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Reince Priebus says he's running for a third term as Republican National Committee chairman

Priebus would be the longest-serving RNC chairman ever

Part of his tenure has included rebuilding the party's campaign coffers and broadening the GOP base

Washington CNN  — 

Reince Priebus says he has the votes to win another term as chairman of the Republican National Committee, an organization he successfully rebuilt following the 2010 midterm elections.

Priebus told RNC members of his plan to seek a third term in an email Monday night and said that 150 of the 168 party officials and political activists who make up the national organization have pledged to support him, according to a copy of the note obtained by CNN.

“With such support it is impossible for me to say no,” Priebus wrote. “Therefore, I write to seek your support for another term as RNC chairman. As some of you may have heard me say, thus far we accomplished about 80 percent of what we needed to accomplish with another 80 percent left to go. If we are going to win in 2016, we must build upon what we were able to accomplish over the last 4 years, and I ask for your continued support to make sure we do in fact accomplish that goal.”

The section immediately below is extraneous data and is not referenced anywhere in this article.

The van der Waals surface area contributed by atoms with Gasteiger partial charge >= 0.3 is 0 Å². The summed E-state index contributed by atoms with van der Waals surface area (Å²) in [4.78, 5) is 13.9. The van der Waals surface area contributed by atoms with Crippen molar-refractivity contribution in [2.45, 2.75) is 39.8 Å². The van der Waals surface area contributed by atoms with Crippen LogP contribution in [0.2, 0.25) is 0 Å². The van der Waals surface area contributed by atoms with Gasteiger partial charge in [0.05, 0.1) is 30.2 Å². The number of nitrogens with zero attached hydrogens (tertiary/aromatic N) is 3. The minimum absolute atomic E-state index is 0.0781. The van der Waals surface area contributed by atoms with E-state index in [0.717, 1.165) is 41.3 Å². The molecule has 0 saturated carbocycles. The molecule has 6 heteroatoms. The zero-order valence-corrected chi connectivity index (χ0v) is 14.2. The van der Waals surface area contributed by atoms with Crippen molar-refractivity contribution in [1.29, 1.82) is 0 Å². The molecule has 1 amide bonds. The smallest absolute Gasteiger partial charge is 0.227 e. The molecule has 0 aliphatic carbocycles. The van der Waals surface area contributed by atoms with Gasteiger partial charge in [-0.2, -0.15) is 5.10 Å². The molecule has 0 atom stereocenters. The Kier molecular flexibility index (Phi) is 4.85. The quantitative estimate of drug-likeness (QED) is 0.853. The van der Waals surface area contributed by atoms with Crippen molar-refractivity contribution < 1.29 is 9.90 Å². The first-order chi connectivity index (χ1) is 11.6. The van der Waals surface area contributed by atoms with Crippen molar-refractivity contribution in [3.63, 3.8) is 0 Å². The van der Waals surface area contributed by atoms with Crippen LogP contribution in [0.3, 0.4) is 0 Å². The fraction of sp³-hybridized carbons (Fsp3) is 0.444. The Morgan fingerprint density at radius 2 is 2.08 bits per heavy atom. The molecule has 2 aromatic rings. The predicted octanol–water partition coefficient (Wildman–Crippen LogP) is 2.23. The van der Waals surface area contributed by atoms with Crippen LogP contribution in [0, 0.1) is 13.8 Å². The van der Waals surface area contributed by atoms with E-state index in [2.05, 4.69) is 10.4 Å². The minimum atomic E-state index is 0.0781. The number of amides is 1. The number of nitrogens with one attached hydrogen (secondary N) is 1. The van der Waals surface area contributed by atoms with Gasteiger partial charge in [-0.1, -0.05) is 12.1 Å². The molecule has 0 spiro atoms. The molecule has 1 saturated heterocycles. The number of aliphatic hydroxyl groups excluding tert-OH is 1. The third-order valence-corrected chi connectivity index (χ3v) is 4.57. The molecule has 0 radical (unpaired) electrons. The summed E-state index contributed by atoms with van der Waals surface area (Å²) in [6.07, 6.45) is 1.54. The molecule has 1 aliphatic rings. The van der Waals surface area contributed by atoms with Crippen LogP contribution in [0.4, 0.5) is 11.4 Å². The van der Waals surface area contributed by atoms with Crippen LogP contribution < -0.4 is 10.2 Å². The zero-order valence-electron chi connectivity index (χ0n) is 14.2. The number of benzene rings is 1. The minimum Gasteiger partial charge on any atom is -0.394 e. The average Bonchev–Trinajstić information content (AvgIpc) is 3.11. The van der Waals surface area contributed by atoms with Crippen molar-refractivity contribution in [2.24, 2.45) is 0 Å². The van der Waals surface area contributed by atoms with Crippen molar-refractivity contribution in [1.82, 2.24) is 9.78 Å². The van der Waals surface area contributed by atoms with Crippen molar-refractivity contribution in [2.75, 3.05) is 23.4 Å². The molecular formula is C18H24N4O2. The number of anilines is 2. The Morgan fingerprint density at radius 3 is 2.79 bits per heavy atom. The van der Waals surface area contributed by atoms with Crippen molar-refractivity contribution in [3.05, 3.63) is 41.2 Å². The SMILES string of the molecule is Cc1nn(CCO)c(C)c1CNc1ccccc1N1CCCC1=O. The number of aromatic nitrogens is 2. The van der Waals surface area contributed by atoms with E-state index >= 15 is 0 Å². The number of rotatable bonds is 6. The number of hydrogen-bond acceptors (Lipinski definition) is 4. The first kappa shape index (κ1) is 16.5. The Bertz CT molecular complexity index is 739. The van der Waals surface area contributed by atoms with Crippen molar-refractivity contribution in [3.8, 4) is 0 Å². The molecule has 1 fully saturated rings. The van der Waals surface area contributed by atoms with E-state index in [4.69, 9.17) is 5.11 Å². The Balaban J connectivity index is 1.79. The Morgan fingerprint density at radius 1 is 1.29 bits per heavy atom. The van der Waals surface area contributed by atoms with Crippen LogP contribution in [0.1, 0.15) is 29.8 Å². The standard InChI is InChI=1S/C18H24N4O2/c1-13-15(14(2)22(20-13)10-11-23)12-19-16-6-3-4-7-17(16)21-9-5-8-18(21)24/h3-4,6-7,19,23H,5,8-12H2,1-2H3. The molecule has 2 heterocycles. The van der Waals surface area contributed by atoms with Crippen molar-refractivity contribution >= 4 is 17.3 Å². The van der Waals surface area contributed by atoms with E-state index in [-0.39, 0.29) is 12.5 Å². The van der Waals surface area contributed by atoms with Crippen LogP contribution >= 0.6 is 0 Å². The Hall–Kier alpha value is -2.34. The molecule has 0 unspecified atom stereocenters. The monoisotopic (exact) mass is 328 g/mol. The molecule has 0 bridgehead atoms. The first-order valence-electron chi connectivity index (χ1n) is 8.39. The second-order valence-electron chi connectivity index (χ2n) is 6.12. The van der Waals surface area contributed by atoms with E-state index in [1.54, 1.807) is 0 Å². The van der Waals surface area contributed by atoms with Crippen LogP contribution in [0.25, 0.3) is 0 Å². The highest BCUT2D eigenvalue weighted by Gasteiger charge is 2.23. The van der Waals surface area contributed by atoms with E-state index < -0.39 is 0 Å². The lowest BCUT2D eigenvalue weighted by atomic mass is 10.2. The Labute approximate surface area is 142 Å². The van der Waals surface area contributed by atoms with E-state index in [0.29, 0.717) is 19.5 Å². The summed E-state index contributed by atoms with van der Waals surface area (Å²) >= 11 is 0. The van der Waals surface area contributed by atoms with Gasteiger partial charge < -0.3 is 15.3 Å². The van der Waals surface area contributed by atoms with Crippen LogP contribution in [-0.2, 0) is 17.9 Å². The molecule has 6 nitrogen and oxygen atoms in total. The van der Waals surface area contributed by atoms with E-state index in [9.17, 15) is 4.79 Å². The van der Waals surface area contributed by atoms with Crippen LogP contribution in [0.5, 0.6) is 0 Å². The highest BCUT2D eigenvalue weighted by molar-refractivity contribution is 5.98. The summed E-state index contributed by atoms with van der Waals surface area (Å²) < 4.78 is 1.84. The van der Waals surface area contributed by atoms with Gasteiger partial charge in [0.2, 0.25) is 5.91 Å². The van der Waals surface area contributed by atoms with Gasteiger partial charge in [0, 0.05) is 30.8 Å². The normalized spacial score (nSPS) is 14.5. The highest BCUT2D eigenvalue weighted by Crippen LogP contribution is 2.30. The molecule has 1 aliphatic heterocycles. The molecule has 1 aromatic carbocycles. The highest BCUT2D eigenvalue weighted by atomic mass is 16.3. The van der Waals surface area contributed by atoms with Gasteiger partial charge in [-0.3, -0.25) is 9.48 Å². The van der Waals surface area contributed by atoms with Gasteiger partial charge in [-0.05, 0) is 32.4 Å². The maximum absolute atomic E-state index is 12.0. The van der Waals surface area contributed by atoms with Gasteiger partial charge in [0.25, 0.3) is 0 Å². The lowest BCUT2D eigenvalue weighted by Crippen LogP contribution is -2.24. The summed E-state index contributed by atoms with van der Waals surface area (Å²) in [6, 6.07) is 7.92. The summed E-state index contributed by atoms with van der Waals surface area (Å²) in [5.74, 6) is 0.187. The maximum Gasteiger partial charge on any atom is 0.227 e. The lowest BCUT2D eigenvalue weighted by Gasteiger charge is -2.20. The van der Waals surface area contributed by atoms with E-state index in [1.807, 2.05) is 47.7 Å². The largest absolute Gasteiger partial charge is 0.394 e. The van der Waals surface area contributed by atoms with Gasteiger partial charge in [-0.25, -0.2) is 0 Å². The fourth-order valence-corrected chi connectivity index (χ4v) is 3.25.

When Priebus took over the RNC, it was $25 million in debt, which he helped to erase by convincing deep-pocketed Republican donors to start contributing again to the committee after the controversial chairmanship of Michael Steele.

After the 2012 election, Priebus focused the RNC’s efforts on upgrading the committee’s technological infrastructure and voter data as well as outreach to minority communities.

He commissioned a report, the “Growth and Opportunity Project,” that outlined ways for the GOP to grow its base. Republicans largely embraced the report, but social conservatives opposed a recommendation the party be more tolerant of people who are gay.

At this time, Priebus has no opponent in the race to lead the national party. Assuming he wins election to a third term at the RNC Winter Meeting in January, Priebus will be on track to be the longest-serving chairman in committee history.